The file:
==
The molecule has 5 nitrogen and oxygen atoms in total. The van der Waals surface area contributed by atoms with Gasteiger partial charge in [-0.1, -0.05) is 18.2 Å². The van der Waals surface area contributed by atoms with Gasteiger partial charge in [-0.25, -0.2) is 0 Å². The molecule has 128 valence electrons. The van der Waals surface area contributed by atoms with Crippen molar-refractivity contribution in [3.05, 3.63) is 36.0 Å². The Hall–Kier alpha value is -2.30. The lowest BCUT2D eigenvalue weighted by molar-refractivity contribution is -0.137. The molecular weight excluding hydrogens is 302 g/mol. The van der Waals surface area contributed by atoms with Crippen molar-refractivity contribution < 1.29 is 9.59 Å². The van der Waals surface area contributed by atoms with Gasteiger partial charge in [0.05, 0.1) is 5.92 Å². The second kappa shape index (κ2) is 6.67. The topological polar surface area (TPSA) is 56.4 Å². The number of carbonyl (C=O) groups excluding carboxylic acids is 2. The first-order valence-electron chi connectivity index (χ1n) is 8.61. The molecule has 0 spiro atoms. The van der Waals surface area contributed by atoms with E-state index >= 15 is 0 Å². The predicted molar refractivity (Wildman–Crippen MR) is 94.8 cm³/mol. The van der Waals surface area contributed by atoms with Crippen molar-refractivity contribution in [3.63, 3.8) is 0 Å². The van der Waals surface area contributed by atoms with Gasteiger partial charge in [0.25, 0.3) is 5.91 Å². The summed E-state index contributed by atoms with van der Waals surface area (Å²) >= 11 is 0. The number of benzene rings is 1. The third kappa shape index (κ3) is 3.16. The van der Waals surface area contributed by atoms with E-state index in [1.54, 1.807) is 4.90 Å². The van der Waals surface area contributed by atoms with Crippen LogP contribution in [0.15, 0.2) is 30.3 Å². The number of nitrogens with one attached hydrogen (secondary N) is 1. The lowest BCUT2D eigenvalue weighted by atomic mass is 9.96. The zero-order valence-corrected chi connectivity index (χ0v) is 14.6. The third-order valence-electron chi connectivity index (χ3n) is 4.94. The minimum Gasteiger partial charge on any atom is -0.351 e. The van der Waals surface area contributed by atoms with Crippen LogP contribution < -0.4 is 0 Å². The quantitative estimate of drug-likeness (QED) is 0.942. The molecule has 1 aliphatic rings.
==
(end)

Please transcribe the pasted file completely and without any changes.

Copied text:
The molecule has 5 nitrogen and oxygen atoms in total. The van der Waals surface area contributed by atoms with Gasteiger partial charge in [-0.1, -0.05) is 18.2 Å². The van der Waals surface area contributed by atoms with Gasteiger partial charge in [-0.25, -0.2) is 0 Å². The molecule has 128 valence electrons. The van der Waals surface area contributed by atoms with Crippen molar-refractivity contribution in [3.05, 3.63) is 36.0 Å². The Hall–Kier alpha value is -2.30. The lowest BCUT2D eigenvalue weighted by molar-refractivity contribution is -0.137. The molecular weight excluding hydrogens is 302 g/mol. The van der Waals surface area contributed by atoms with Crippen molar-refractivity contribution < 1.29 is 9.59 Å². The van der Waals surface area contributed by atoms with Gasteiger partial charge in [0.05, 0.1) is 5.92 Å². The second kappa shape index (κ2) is 6.67. The topological polar surface area (TPSA) is 56.4 Å². The number of carbonyl (C=O) groups excluding carboxylic acids is 2. The first-order valence-electron chi connectivity index (χ1n) is 8.61. The molecule has 0 spiro atoms. The van der Waals surface area contributed by atoms with E-state index >= 15 is 0 Å². The predicted molar refractivity (Wildman–Crippen MR) is 94.8 cm³/mol. The van der Waals surface area contributed by atoms with Crippen molar-refractivity contribution in [3.63, 3.8) is 0 Å². The van der Waals surface area contributed by atoms with Gasteiger partial charge in [0.25, 0.3) is 5.91 Å². The summed E-state index contributed by atoms with van der Waals surface area (Å²) >= 11 is 0. The number of benzene rings is 1. The third kappa shape index (κ3) is 3.16. The van der Waals surface area contributed by atoms with E-state index in [1.54, 1.807) is 4.90 Å². The van der Waals surface area contributed by atoms with Crippen LogP contribution in [0.15, 0.2) is 30.3 Å². The number of nitrogens with one attached hydrogen (secondary N) is 1. The lowest BCUT2D eigenvalue weighted by atomic mass is 9.96. The zero-order valence-corrected chi connectivity index (χ0v) is 14.6. The third-order valence-electron chi connectivity index (χ3n) is 4.94. The minimum Gasteiger partial charge on any atom is -0.351 e. The van der Waals surface area contributed by atoms with Crippen LogP contribution < -0.4 is 0 Å². The quantitative estimate of drug-likeness (QED) is 0.942. The molecule has 1 aliphatic rings.